Fourth, IS has the means of access to Western targets. The latest estimates put the number of IS fighters at upward of 10,000, with as many as 3,000 holding Western passports — including something in the vicinity of 100 American citizens. This is the largest number of Western fighters ever recorded for an Islamic extremist group. Those with European passports can move freely throughout much of the European Union because of lack of border controls. U.S. intelligence sources say IS is already working to establish cells in Western Europe, which is a traditional planning and jumping-off point for plots against the U.S.
Making this more worrisome is the Islamic extremist world’s shift from the unitary hierarchical structure that was al-Qaida to a “network of networks.” This means that groups easily form marriages of convenience to facilitate everything from logistics to bomb making. So, while IS is not known for its skill with bombs, it could lean on a group like Yemen-based al-Qaida in the Arabian Peninsula, which this week announced its support for IS and which has almost succeeded twice in attempts to attack the U.S. This group has in Ibrahim al-Asiri one of the terrorist world’s leading bomb-making experts.
Adding all of this up puts IS in a league well beyond anything al-Qaida ever was or can now hope to be. In fact, IS is openly challenging al-Qaida for international terrorist leadership. IS thus has a strong motive for eventually planning attacks on the U.S., because success would contrast sharply with al-Qaida’s inability to pull off another major attack here after 9/11. Of course, this also gives al-Qaida an incentive to redouble its efforts to make a comeback on the target where it made its reputation. And for either organization, a successful attack on the U.S. would bring a recruiting bonanza.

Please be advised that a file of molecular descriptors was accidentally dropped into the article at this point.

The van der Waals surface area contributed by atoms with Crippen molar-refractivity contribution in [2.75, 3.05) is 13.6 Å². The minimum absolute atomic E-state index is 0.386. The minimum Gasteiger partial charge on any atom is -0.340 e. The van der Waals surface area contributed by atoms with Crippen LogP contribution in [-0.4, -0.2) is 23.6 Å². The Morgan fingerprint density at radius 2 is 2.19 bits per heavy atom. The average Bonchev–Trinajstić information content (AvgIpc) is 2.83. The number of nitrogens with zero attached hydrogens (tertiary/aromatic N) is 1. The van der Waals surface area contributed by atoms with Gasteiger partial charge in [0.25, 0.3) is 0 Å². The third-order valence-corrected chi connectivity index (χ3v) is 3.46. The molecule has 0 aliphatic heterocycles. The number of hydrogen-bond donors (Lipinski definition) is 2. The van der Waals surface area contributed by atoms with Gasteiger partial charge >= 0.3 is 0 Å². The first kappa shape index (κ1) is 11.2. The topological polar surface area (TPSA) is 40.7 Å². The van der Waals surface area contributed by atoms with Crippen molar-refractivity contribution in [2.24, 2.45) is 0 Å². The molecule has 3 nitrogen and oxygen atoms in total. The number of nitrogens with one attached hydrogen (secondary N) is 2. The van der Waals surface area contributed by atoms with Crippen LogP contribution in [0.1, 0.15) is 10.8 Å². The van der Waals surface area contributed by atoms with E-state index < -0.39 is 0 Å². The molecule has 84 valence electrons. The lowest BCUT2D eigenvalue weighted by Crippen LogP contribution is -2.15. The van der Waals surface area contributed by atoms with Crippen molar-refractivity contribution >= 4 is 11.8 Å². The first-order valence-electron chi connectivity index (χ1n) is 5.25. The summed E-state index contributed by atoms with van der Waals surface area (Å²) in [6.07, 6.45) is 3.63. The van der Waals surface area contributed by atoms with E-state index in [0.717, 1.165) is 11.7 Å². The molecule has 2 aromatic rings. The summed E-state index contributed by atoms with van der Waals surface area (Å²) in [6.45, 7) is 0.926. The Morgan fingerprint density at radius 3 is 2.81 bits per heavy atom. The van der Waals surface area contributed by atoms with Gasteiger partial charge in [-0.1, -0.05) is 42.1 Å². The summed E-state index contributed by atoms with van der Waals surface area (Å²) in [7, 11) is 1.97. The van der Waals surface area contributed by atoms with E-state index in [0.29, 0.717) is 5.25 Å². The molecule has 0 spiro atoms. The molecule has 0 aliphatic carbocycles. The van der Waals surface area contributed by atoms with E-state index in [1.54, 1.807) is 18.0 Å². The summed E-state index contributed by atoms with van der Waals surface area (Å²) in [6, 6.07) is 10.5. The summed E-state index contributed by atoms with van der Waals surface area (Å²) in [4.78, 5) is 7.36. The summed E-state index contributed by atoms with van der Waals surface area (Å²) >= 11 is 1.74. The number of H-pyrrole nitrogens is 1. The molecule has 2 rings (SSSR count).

Recent U.S. airstrikes were helpful in relieving IS pressure in parts of Iraq, but a senior Pentagon planning official said last week this would have only a “temporary effect” on IS and was unlikely to blunt its momentum. Meanwhile, the IS yesterday said the strikes are the reason for its claimed beheading of US journalist James Foley and threatened to kill another US journalist if strikes continued.
Some hope may lie in the withdrawal of former Iraqi Prime Minister Nouri al-Maliki, whose favoring of Shiites had alienated Iraqi Kurds and Sunnis. The new prime minister-designate, Haider al-Abadi, will try forming a unity government, but this will go slowly while IS continues charging at top speed to consolidate and expand its hold on territory.
To neutralize the IS threat will take a far broader and more aggressive strategy than the U.S. has fielded so far. Strategy requires the setting of priorities and the integration of many components into a comprehensive approach. This will probably have to include at least the following elements: going after IS in Syria as well as Iraq; a heavier commitment of military and intelligence resources in both theaters; heavier arming of the Kurds and revitalization of the Iraqi Army; and a regional coalition that will probably have to involve Iran, our adversary in other arenas.
The bottom line is that none of these things marks the beginning of the end for the IS. In fact, the more appropriate characterization may be Winston Churchill’s famous quote about the vastly different battle in 1942, when he said that the fight against the Nazis had only reached “the end of the beginning.”